The Invisible Man by H.G. Wells

The Invisible Man by H.G. Wells
The Invisible Man by H.G. Wells

The novel “The Invisible Man: A Grotesque Romance”, generally known simply as “The Invisible Man”, by H.G. Wells was published for the first time in 1897. The novel is available on Project Gutenberg’s website.

When a stranger arrives at an inn in the English village of Iping, everyone can immediately notice that he’s not a person like any other. The man is in fact completely covered from head to toe, with a bandaged face and a fake nose. From the very beginning he shows he’s a recluse and the local people start wondering about him.

The stranger’s weirdness increases when what’s supposed to be his luggage have content quite out of the ordinary. The man claims he wants only to conduct a complex scientific research and doesn’t tolerate the innkeeper’s interference. When the woman asks him to pay his rent, the man reveals his invisibility.

“The Invisible Man” is the story of a scientist who has discovered a technique to make a person – and not only – invisible, but after having successfully tested it on himself, he can’t return visible. To try to work in peace on that problem he moves to a village where he spends his time in an inn’s room but his experiments don’t have the desired results causing a series of consequences he didn’t anticipate.

H. G. Wells narrated his two previous classics in the first person from their respective protagonists’ point of view, this time he tells the story in the third person following various characters’ point of view. That’s because the author was interested in telling the story of the time traveler and that of the castaway who discovers what’s happening on the island of Dr. Moreau while in this case he was interested in telling the various reactions of Iping’s inhabitants to the arrival of the Invisible Man and to the subsequent events.

The reader slowly discovers the Invisible Man along with the other characters, so much so that only about halfway into the novel his surname – Griffin – is revealed. Initially the protagonist is indicated only as the stranger and then as the Invisible Man to confirm the style used by H.G. Wells to reveal information about him.

The local inhabitants immediately start talking about the protagonist wondering who he is, where he comes from and initially why he covers himself completely. Initially it’s a curiosity due to the fact that he’s completely covered but the reactions become more intense as a result of the weirdness that man manifests and the situation becomes difficult with the discovery of his invisibility.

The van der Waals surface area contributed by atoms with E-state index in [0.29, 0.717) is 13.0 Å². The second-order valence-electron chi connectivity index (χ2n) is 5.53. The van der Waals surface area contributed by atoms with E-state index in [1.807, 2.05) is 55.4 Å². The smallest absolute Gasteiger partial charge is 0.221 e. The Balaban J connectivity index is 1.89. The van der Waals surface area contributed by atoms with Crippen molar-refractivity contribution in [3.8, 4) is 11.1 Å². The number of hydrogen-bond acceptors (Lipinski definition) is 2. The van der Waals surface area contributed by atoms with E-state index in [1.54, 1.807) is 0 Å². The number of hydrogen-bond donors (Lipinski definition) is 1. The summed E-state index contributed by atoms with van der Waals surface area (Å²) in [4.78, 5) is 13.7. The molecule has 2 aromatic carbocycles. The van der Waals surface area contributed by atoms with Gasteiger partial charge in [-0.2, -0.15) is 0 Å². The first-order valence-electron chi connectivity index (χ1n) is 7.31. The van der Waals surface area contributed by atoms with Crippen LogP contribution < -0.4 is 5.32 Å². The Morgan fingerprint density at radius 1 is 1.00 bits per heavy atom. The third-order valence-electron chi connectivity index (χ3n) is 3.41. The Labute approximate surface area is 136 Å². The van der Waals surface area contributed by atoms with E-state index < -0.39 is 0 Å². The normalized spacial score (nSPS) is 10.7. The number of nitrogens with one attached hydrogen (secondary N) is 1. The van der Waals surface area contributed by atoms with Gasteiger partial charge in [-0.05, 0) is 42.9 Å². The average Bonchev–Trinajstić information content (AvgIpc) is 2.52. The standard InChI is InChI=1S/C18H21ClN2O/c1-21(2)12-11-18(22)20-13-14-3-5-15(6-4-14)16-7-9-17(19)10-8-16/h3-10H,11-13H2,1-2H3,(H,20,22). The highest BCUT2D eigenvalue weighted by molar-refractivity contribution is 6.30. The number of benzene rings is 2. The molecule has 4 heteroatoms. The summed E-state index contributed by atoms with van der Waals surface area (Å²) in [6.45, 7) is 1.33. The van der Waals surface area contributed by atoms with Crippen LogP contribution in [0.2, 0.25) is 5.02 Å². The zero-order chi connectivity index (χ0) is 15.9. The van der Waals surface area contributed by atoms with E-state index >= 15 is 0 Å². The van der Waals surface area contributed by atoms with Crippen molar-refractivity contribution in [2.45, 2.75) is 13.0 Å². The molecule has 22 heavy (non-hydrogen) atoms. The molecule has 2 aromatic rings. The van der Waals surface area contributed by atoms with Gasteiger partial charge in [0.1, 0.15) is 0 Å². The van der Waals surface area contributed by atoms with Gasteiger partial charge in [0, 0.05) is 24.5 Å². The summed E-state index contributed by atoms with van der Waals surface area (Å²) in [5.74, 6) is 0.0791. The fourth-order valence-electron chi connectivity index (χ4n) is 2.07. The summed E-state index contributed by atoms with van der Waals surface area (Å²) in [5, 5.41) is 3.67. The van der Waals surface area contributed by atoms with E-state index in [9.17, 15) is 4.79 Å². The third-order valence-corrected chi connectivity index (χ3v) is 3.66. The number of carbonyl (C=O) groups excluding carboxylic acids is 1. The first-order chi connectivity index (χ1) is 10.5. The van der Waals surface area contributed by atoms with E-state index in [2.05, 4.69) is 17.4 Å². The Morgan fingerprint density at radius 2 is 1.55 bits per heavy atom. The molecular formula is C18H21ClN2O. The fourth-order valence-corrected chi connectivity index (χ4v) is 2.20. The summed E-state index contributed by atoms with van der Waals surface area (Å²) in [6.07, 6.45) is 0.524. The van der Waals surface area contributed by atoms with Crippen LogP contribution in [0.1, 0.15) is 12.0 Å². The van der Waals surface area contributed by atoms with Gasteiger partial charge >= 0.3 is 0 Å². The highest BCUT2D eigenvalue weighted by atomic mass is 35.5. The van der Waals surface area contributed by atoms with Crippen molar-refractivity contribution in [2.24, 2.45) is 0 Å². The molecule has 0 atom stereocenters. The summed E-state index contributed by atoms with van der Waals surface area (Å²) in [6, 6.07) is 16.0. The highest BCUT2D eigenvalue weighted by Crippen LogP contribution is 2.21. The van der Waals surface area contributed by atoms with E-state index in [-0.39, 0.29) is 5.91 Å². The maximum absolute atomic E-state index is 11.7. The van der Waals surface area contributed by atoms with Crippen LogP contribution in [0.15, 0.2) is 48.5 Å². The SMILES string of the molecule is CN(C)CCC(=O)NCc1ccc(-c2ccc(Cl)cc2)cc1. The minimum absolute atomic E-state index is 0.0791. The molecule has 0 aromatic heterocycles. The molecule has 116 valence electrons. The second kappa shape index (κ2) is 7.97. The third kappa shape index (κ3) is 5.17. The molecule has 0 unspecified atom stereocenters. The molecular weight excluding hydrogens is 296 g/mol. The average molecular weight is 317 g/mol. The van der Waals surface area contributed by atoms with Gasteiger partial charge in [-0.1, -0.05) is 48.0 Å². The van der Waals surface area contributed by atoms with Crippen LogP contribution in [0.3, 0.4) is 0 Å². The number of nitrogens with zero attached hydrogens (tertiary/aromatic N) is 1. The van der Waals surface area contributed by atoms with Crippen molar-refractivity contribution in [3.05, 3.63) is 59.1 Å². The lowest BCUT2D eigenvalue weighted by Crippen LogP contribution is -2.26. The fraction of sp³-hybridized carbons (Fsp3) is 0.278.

The Invisible Man is very isolated but that’s what he wants because he’s always in his room, busy with his experiments of which at a certain point their nature is revealed. That isolation is a very obvious element of the novel but in its course H.G. Wells develops more subtly the ethical problems connected to his work.

Initially the Invisible Man’s research seems obsessive but the really negative connotations increase in the course of the novel. His choices reveal his selfish motivations in conducting scientific research without ethical bases. This is a problem that was developed many times in literature – not only in the science fiction genre – and is still crucial in the 21st century.

The Invisible Man’s actions also have consequences on his mental state. The result is that the story that started as a scientific research degenerates into a clash between Griffin and the local inhabitants. For this reason, the description of his actions takes on increasingly horror tones.

Invisibility can give some advantages but H.G. Wells focuses on its disadvantages, which are in part a consequence of the way the Invisible Man acts. The author’s conclusions about a certain type of attitude without ethics are clear when he tells the protagonist’s end.

In many ways “The Invisible Man” is a tragedy narrated with a style in some ways of the time in which it was written, as a chronicle of events albeit characterized by realism in telling ordinary people’s reactions. It’s become one of H.G. Wells’ classics but it’s definitely still very relevant and that’s why it’s still worth reading.

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